Corrie Ten Boom snuck Bibles into the concentration camps and with her sister led worship services. She writes in her book The Hiding Place , “At first Betsie and I called these meetings with great timidity. But as night after night went by and no guard ever came near us, we grew bolder… A single meeting might include a recital of the Magnifacat in Latin by a group on Roman Catholics, a whispered hymn by some Lutherans, and a sotto-voce chant by Eastern Orthodox women. With each moment, the crowd around us would swell… At last either Betsie or I would open the Bible. Because only the Hollanders could understand the Dutch text, we would translate aloud in German. And then we would hear the life-giving words passed back along the aisles in French, Polish, Russian, Czech, and back into Dutch. They were little previews of heaven, these evenings beneath the light bulb.”
A quote from a man who smuggled Bibles behind the iron curtain to minister to the saints there… “Lord, in my luggage I have Scripture I want to take to your children. When you were on earth, You made blind eyes see. Now, I pray, make seeing eyes blind. Do not let the guards see those things You do not want them to see.” Brother Andrew, God’s Smuggler
God May Have Reasons We Cannot See
In “Reasons for God”, Tim Keller makes the point that God’s reasons may not be perceptible to us, but that does not mean they do not exist.
“Tucked away within the assertion that the world is filled with pointless evil is a hidden premise, namely, that if evil appears pointless to me, then it must be pointless. …Just because you can’t see or imagine a good reason why God might allow something to happen doesn’t mean there can’t be one. Again we see lurking within supposedly hard-nosed skepticism an enormous faith in one’s own cognitive faculties. If our minds can’t plumb the depths of the universe for good answers to suffering, well, then, there can’t be any! This is blind faith of a high order.” Tim Keller
Christian philosopher Alvin Plantinga provides an illustration to address the above flaw in reasoning. “If you look into your pup-tent for a St. Bernard, and you don’t see one, it is reasonable to assume that there is no St. Bernard in your tent. But if you look into your pup tent for a ‘no-see-um’ (an extremely small insect with a bite out of all proportion to its size) and you don’t see any, it is not reasonable to assume that they are not there. Because, after all, no one can see 'em. Many assume that if there were good reasons for the existence of evil, they would be accessible to our minds, more like St. Bernards than like no-see-ums, but why should that be the case?”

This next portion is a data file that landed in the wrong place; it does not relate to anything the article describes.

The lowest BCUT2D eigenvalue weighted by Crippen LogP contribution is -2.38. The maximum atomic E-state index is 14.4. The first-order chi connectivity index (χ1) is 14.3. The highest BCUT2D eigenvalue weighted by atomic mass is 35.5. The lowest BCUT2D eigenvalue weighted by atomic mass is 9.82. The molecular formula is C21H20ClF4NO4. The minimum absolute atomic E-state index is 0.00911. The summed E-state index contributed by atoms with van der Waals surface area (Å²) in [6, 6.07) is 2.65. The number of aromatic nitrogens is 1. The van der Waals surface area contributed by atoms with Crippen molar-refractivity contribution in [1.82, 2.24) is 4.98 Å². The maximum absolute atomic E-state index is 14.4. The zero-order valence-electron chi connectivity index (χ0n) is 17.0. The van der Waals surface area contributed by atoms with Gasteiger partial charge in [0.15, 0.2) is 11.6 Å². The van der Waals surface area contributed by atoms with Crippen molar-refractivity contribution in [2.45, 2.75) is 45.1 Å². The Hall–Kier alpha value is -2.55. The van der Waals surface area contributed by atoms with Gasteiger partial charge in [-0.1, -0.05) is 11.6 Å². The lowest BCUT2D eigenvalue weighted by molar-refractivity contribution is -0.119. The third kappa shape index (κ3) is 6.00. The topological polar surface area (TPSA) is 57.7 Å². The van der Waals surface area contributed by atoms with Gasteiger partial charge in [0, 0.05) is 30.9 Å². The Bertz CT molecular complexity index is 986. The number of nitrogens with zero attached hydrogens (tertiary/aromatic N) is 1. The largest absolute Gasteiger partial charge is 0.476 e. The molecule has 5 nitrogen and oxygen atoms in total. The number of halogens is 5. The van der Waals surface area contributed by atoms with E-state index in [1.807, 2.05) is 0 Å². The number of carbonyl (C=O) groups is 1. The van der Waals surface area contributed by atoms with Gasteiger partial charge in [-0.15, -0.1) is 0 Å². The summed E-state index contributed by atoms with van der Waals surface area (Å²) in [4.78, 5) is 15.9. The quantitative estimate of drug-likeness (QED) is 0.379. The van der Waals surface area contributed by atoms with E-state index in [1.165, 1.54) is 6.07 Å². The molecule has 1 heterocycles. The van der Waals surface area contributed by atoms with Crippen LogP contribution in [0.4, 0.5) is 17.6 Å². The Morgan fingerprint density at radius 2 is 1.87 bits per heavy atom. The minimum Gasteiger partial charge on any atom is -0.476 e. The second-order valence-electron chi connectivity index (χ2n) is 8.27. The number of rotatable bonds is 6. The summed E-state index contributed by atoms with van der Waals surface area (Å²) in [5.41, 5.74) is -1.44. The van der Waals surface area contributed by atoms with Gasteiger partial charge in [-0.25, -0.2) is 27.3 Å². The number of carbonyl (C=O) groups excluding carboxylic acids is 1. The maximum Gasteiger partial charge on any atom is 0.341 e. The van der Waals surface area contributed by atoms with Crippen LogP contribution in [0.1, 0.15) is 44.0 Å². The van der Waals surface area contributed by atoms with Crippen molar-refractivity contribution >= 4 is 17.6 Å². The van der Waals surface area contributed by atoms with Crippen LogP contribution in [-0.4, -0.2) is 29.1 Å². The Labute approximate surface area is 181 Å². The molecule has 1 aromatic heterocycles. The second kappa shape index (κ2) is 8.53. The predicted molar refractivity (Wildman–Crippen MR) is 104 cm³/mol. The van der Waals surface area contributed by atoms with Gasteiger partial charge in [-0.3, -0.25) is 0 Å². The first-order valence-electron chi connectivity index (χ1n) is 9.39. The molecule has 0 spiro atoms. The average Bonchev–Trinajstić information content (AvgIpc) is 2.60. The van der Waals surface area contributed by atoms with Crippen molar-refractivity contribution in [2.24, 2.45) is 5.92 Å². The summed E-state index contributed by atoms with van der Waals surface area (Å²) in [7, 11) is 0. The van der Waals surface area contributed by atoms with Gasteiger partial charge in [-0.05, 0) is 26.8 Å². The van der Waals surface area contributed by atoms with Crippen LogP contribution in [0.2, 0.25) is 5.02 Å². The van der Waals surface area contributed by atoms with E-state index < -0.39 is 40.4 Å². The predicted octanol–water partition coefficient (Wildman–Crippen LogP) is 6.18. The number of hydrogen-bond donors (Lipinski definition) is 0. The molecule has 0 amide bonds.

God has eternity to set things right
Jesus told the story of The Rich Man and Lazarus. Lazarus lay there with sores all over his body and with no proper clothing - licked by dogs, which the Jews considered unclean. His life was one of misery. But in the afterlife he found rest and fullness of joy.
Too often we forget that this life is but a passing thing. We all die. The story goes on. But the Great Story - the eternal joy of God - awaits all who are found in Him.
John 16:33 - I have told you these things, so that in me you may have peace. In this world you will have trouble. But take heart! I have overcome the world.
Romans 8:18 - For I consider that the sufferings of this present time are not worth comparing with the glory that is going to be revealed to us.
“And as He spoke, He no longer looked to them like a lion; but the things that began to happen after that were so great and beautiful that I cannot write them. And for us this the end of all the stories, and we can most truly say that they all lived happily ever after. But for them it was only the beginning of the real story. All their life in this world and all their adventures in Narnia had only been the cover and the title page: now at last they were beginning Chapter One of the Great Story which no one on earth has read: which goes on for ever: in which every chapter is better than the one before.”
― C.S. Lewis, The Last Battle
“There, peeping among the cloud-wrack above a dark tor high up in the mountains, Sam saw a white star twinkle for a while. The beauty of it smote his heart, as he looked up out of the forsaken land, and hope returned to him. For like a shaft, clear and cold, the thought pierced him that in the end the Shadow was only a small and passing thing: there was light and high beauty for ever beyond its reach.”